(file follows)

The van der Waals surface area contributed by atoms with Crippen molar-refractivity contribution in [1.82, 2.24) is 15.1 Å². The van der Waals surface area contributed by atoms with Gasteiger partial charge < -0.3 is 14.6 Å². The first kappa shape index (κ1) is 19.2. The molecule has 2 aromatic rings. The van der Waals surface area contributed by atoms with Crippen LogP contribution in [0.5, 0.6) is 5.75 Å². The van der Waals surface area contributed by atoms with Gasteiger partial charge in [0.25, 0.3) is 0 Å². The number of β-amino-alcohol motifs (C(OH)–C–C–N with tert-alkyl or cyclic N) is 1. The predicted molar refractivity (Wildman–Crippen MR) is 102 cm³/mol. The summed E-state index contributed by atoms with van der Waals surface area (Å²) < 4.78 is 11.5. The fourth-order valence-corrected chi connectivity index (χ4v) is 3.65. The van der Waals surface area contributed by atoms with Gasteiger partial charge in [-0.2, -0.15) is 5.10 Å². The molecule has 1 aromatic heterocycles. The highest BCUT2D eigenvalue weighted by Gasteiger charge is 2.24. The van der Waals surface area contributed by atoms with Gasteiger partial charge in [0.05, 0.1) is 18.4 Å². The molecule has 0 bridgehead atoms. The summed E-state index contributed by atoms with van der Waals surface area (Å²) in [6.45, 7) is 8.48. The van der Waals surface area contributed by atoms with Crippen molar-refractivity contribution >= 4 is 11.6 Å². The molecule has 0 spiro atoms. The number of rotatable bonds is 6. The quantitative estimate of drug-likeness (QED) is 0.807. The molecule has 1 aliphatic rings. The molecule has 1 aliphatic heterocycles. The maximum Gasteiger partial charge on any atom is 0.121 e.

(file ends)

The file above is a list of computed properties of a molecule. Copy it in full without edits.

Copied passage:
The van der Waals surface area contributed by atoms with Crippen molar-refractivity contribution in [1.82, 2.24) is 15.1 Å². The van der Waals surface area contributed by atoms with Gasteiger partial charge < -0.3 is 14.6 Å². The first kappa shape index (κ1) is 19.2. The molecule has 2 aromatic rings. The van der Waals surface area contributed by atoms with Crippen LogP contribution in [0.5, 0.6) is 5.75 Å². The van der Waals surface area contributed by atoms with Gasteiger partial charge in [0.25, 0.3) is 0 Å². The number of β-amino-alcohol motifs (C(OH)–C–C–N with tert-alkyl or cyclic N) is 1. The predicted molar refractivity (Wildman–Crippen MR) is 102 cm³/mol. The summed E-state index contributed by atoms with van der Waals surface area (Å²) < 4.78 is 11.5. The fourth-order valence-corrected chi connectivity index (χ4v) is 3.65. The van der Waals surface area contributed by atoms with Gasteiger partial charge in [-0.2, -0.15) is 5.10 Å². The molecule has 1 aromatic heterocycles. The highest BCUT2D eigenvalue weighted by Gasteiger charge is 2.24. The van der Waals surface area contributed by atoms with Gasteiger partial charge in [0.05, 0.1) is 18.4 Å². The molecule has 0 bridgehead atoms. The summed E-state index contributed by atoms with van der Waals surface area (Å²) in [6.45, 7) is 8.48. The van der Waals surface area contributed by atoms with Crippen molar-refractivity contribution >= 4 is 11.6 Å². The molecule has 0 spiro atoms. The number of rotatable bonds is 6. The quantitative estimate of drug-likeness (QED) is 0.807. The molecule has 1 aliphatic rings. The molecule has 1 aliphatic heterocycles. The maximum Gasteiger partial charge on any atom is 0.121 e.